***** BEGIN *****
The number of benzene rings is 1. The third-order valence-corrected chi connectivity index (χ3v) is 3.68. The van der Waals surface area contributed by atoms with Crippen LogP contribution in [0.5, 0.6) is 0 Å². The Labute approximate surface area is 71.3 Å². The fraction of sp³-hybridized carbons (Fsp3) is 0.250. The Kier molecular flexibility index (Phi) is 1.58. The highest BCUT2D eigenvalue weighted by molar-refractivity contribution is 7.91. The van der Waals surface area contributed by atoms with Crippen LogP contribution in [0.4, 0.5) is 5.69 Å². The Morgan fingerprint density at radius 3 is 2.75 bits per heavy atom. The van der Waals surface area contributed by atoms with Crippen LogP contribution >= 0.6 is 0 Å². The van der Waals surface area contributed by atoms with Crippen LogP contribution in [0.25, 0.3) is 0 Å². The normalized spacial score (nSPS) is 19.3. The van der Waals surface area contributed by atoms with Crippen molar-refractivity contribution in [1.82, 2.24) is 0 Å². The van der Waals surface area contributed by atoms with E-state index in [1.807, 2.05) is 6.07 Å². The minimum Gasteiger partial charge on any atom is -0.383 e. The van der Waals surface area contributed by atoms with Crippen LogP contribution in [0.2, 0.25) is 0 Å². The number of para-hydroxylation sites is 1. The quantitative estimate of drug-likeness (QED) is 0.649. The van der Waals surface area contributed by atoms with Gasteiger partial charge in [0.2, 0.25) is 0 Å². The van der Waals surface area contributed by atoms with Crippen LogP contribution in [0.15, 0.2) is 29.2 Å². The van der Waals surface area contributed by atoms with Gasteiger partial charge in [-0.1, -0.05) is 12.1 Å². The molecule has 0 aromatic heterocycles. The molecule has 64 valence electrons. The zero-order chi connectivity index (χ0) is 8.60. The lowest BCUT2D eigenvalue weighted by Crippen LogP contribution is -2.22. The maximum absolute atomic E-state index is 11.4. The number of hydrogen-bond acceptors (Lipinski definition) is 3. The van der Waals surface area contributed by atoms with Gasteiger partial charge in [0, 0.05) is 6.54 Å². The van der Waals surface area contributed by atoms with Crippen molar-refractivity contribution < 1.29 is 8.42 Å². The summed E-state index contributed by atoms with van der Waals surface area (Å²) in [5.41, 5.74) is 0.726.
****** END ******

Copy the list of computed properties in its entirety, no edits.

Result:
The number of benzene rings is 1. The third-order valence-corrected chi connectivity index (χ3v) is 3.68. The van der Waals surface area contributed by atoms with Crippen LogP contribution in [0.5, 0.6) is 0 Å². The Labute approximate surface area is 71.3 Å². The fraction of sp³-hybridized carbons (Fsp3) is 0.250. The Kier molecular flexibility index (Phi) is 1.58. The highest BCUT2D eigenvalue weighted by molar-refractivity contribution is 7.91. The van der Waals surface area contributed by atoms with Crippen LogP contribution in [0.4, 0.5) is 5.69 Å². The Morgan fingerprint density at radius 3 is 2.75 bits per heavy atom. The van der Waals surface area contributed by atoms with Crippen LogP contribution >= 0.6 is 0 Å². The van der Waals surface area contributed by atoms with Crippen LogP contribution in [0.25, 0.3) is 0 Å². The normalized spacial score (nSPS) is 19.3. The van der Waals surface area contributed by atoms with Crippen molar-refractivity contribution in [1.82, 2.24) is 0 Å². The van der Waals surface area contributed by atoms with E-state index in [1.807, 2.05) is 6.07 Å². The minimum Gasteiger partial charge on any atom is -0.383 e. The van der Waals surface area contributed by atoms with Crippen LogP contribution in [0.2, 0.25) is 0 Å². The number of para-hydroxylation sites is 1. The quantitative estimate of drug-likeness (QED) is 0.649. The van der Waals surface area contributed by atoms with Gasteiger partial charge in [0.2, 0.25) is 0 Å². The van der Waals surface area contributed by atoms with Crippen LogP contribution in [0.15, 0.2) is 29.2 Å². The van der Waals surface area contributed by atoms with Gasteiger partial charge in [-0.1, -0.05) is 12.1 Å². The molecule has 0 aromatic heterocycles. The molecule has 64 valence electrons. The zero-order chi connectivity index (χ0) is 8.60. The lowest BCUT2D eigenvalue weighted by Crippen LogP contribution is -2.22. The maximum absolute atomic E-state index is 11.4. The number of hydrogen-bond acceptors (Lipinski definition) is 3. The van der Waals surface area contributed by atoms with Gasteiger partial charge in [0, 0.05) is 6.54 Å². The van der Waals surface area contributed by atoms with Crippen molar-refractivity contribution < 1.29 is 8.42 Å². The summed E-state index contributed by atoms with van der Waals surface area (Å²) in [5.41, 5.74) is 0.726.